“I have received so much help and support through UWinnipeg’s Aboriginal student services…I started from nothing and found out I really loved school and was getting good grades, and for the first time I realized: I can go on to university. It is something I always wanted but I didn’t think it was a possibility.”
Sylvia Dueck, second year student, Aboriginal art history, University of Winnipeg. Recipient of a $1,500 bursary from the university.
“I feel much more liberated both as a woman and as a native individual. I hope to show my people and, most importantly, my children and nieces and nephew, the importance of being educated and the rewards it brings, so that they too will pursue their post secondary education. Personally, many more doors have opened for me.… I feel much more capable and confident moving forward in life.”
Jamie Springchief, bachelor of arts in psychology, Athabasca University
Terese Robertson is passionate about becoming a nurse. It’s a profession she believes will offer many diverse employment opportunities and will enable her to help people in need. She wants to be an advocate for Aboriginal people and help guide them through the health-care system so they are able to obtain the care they need; to support patients in their efforts to “better their mind, body and spirit.”
Born in Lethbridge, Alberta, Terese grew up in Saskatoon and on the James Smith First Nation. Her mother, a licensed practical nurse herself, inspired her to attend university and become a health sciences student. Terese, the single parent of two sons of her own, wants to be a role model for her children and show them that “education is one’s freedom.” She encourages all students to pursue their dreams and to never give up, even if there are struggles along the way.
Terese Robertson, nursing student, University of Saskatchewan
“My postsecondary education, as well as my career as a teacher, has been enhanced greatly by the work and evolvement I did at Kwantlen Polytechnic University’s Aboriginal Gathering Place. It was a wonderful resource centre where Aboriginal cultures were celebrated and resources were available. I worked there as a tutor for over two years. Part of my job was to attend career conferences for Aboriginal youth in the lower mainland and promote (postsecondary) education. My experiences taught me a lot about the value of education and the rewards of having a resource like Kwantlen’s Aboriginal Gathering Place not only for Aboriginal students but also the general population.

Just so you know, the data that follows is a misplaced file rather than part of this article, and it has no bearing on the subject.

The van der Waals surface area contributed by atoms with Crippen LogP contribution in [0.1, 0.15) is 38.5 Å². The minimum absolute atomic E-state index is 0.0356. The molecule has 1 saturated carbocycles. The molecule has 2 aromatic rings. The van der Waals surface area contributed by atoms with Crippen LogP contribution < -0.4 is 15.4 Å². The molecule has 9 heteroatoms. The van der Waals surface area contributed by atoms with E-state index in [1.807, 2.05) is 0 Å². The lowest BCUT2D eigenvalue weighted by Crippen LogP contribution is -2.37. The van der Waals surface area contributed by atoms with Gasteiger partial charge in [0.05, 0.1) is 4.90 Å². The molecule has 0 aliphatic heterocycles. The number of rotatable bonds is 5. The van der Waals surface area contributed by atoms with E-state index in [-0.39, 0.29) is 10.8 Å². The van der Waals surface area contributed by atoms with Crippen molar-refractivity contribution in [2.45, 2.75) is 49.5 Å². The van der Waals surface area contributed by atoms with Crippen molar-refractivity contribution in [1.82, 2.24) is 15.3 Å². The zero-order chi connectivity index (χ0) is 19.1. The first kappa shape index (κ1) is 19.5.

I feel that my postsecondary education, and my public school education have encouraged me to be a more aware and compassionate person. I have also learned the impact a lack of education can have, and therefore, in my own classroom I promote cultural compassion and empathy. I also did a mini unit on Aboriginal storytelling with my 2/3 class in the fall which [the students] thoroughly enjoyed. I hope that by teaching them a bit about First Nations culture they will become inspired to learn more and in turn become better-educated young people.”
Jessica Ounsted, 2011 graduate, bachelor of arts degree: english major, anthropology minor, Kwantlen University.
“The U of S is close to my home, family and friends. I appreciate the value of their physics programs as my undergrad major in astronomy was a large focus of my studies. I eventually entered the world of education and began a journey to understand social justice issues related to conditions affecting Aboriginal people and the spaces they inhabit in education.”
Shane Henry, masters in education student, University of Saskatchewan
In addition to earning two degrees from the University of Saskatchewan – a bachelor of education degree and a bachelor of arts degree in Native studies – Kendal Netmaker has launched a successful clothing line called Neechie Gear (“Neechie” is a slang form of “my friend” in the Plains Cree language). He has also started NG Athletics Club Inc., a non-profit organization that focuses on youth sports.
Kendal’s efforts have been recognized with numerous awards and honours: he placed first in the 2010 Aboriginal Youth Idea Challenge and third in the 2011 W. Brett Wilson Centre for Entrepreneurial Excellence i3 Idea Challenge. Also in 2011, he was chosen as one of 30 entrepreneurs to make up Team Canada at the G20 Young Entrepreneur Summit in Nice, France.
Kendal, who is originally from Sweetgrass First Nation, recognizes the importance of getting an education. The skills he learned are proving to be beneficial in his role as a business owner, and he has many positive memories of his time at university, such as “making many friends, learning many life lessons and realizing that entrepreneurship is for me!”
Kendal Netmaker, bachelor of education and bachelor of arts in Native studies, University of Saskatchewan
“Learning Communities helped me and other people stay in a program and complete it! It was amazing, and I thoroughly enjoyed it. It also felt good to be involved in others’ successes because of the Learning Communities support network and help our network of learners to be confident in what they were doing online. I have strengthened my self-confidence, and upon receiving my certification, I got a job as an early childhood educator in the preschool program in High Prairie. I am so excited!”